Goings On About Town - Susan Hiller in The New Yorker
11 April 2023
“Rough Seas,” a posthumous exhibition devoted to this artist’s long-running fascination with postcards of the British coast—a tempestuously alluring genre of miniatures—reveals how conceptually fruitful a single subject can be when it’s explored across nearly five decades. Hiller, who died in 2019, at the age of seventy-nine, was born in Florida and moved to the United Kingdom in the late nineteen-sixties. Initially, her gridded presentations of repurposed Edwardian-era images found in seaside junk shops served, in part, as monuments to the anonymous workers who had hand-tinted them. Later, Hiller sorted her source material thematically and enlarged the pictures, as seen in “Storm Scenes,” from 2015, whose twelve pictures were hand-colored—with blue skies and flashes of pink atop sepia—by the artist herself. The nine-part “Rough Moonlit Nights,” also from 2015, is a gloomy seduction: the postcards have all the Romantic angst and allure of a Caspar David Friedrich painting, their gloomy power undiminished by their mass-produced origins.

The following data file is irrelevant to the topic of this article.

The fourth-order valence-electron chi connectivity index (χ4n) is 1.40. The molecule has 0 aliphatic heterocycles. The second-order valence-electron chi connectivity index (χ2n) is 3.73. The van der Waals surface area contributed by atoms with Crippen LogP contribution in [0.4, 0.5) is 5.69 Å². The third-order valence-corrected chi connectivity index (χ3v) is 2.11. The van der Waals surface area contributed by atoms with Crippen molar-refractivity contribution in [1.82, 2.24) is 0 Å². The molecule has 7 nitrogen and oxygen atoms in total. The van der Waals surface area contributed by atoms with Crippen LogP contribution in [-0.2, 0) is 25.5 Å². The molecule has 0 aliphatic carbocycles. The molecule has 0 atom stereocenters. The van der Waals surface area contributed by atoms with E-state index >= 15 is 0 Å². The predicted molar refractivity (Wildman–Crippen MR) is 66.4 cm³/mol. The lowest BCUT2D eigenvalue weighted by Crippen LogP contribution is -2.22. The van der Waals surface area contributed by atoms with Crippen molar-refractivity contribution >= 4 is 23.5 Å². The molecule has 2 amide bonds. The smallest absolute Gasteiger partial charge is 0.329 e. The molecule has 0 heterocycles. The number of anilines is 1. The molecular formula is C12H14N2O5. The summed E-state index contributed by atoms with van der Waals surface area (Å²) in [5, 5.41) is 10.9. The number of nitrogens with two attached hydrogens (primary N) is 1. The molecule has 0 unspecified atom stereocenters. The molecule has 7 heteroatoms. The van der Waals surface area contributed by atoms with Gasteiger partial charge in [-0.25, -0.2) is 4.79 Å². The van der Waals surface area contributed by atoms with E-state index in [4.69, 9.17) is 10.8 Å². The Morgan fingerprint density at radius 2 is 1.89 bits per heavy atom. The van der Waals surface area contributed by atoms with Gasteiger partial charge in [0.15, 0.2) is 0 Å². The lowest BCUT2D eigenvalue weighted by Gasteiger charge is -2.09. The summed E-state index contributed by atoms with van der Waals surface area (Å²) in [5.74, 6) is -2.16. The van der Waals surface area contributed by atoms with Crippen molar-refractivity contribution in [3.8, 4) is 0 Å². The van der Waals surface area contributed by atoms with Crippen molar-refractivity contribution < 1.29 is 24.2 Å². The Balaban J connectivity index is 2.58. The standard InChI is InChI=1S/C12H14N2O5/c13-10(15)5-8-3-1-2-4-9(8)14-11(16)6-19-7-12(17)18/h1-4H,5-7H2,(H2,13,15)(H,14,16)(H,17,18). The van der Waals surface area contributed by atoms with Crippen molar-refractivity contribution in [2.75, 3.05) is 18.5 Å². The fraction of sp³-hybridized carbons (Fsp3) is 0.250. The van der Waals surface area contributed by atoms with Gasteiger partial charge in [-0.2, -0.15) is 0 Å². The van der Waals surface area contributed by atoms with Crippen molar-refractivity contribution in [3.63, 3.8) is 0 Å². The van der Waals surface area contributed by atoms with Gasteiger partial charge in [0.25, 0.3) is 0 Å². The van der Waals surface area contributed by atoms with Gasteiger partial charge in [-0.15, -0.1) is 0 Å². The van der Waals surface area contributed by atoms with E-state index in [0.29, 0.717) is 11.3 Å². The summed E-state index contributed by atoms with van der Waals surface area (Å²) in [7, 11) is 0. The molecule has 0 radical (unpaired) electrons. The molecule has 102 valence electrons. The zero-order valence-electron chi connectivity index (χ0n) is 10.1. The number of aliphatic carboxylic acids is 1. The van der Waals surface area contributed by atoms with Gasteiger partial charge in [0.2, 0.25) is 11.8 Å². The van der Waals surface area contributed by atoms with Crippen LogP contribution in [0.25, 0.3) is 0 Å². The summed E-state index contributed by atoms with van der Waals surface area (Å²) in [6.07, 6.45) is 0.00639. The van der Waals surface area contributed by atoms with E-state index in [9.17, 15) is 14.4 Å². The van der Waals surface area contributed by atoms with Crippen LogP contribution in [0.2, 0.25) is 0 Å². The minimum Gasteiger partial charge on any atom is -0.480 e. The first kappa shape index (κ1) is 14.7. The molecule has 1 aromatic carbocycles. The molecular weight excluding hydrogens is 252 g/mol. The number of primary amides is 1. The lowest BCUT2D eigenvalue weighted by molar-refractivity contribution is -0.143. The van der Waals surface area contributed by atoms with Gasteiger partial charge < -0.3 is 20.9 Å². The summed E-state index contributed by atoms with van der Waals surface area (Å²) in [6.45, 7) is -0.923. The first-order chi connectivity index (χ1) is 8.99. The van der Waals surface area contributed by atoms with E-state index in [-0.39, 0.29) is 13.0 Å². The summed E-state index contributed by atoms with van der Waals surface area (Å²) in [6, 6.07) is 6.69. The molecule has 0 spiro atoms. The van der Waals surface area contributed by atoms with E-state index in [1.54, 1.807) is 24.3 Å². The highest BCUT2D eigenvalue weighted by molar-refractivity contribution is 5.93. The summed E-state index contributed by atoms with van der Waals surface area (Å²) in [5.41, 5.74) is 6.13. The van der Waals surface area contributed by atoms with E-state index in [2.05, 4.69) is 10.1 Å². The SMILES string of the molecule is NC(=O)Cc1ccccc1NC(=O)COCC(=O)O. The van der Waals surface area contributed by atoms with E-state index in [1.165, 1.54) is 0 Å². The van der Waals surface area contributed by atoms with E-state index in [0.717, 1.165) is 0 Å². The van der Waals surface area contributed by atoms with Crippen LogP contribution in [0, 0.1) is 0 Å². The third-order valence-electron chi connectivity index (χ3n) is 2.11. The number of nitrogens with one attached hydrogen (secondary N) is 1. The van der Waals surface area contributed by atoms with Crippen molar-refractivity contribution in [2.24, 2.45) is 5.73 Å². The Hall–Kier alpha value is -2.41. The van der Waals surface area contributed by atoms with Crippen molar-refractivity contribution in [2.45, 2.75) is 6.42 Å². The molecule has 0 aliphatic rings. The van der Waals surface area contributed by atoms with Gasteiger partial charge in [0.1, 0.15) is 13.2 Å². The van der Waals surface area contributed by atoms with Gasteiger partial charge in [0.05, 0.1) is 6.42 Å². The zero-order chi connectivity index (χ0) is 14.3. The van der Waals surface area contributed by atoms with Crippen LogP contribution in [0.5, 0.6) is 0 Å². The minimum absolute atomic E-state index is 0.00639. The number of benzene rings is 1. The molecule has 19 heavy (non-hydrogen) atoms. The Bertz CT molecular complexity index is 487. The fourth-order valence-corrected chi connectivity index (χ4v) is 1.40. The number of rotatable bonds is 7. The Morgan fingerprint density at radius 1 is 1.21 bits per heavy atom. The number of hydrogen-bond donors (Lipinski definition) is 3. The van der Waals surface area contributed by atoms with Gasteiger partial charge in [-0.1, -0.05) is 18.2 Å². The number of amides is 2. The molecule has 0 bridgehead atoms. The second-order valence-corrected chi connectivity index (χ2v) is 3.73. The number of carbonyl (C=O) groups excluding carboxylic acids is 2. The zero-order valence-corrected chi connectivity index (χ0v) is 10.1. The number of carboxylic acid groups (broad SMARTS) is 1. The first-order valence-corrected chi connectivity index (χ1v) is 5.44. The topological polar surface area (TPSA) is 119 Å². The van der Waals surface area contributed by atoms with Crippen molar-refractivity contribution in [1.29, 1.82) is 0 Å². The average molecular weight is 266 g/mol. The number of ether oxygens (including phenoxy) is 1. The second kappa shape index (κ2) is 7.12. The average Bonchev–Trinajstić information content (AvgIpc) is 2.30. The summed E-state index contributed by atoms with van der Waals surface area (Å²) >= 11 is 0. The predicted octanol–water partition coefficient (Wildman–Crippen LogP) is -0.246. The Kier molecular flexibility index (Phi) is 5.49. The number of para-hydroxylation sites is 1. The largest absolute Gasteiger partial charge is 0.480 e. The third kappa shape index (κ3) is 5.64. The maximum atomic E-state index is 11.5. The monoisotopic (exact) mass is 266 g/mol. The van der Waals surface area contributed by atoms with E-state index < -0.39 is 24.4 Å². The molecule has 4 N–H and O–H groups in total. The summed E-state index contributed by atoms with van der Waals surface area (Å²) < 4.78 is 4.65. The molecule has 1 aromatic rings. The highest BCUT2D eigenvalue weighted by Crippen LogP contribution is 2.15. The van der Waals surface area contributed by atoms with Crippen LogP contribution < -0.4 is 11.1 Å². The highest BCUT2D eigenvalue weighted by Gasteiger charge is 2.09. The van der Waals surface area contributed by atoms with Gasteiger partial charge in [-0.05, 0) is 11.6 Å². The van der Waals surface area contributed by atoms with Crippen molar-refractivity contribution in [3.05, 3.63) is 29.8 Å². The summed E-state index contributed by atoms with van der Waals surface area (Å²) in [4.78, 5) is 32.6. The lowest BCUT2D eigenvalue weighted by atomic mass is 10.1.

By Johanna Fateman for The New Yorker.
Susan Hiller: Rough Seas is on view through April 15.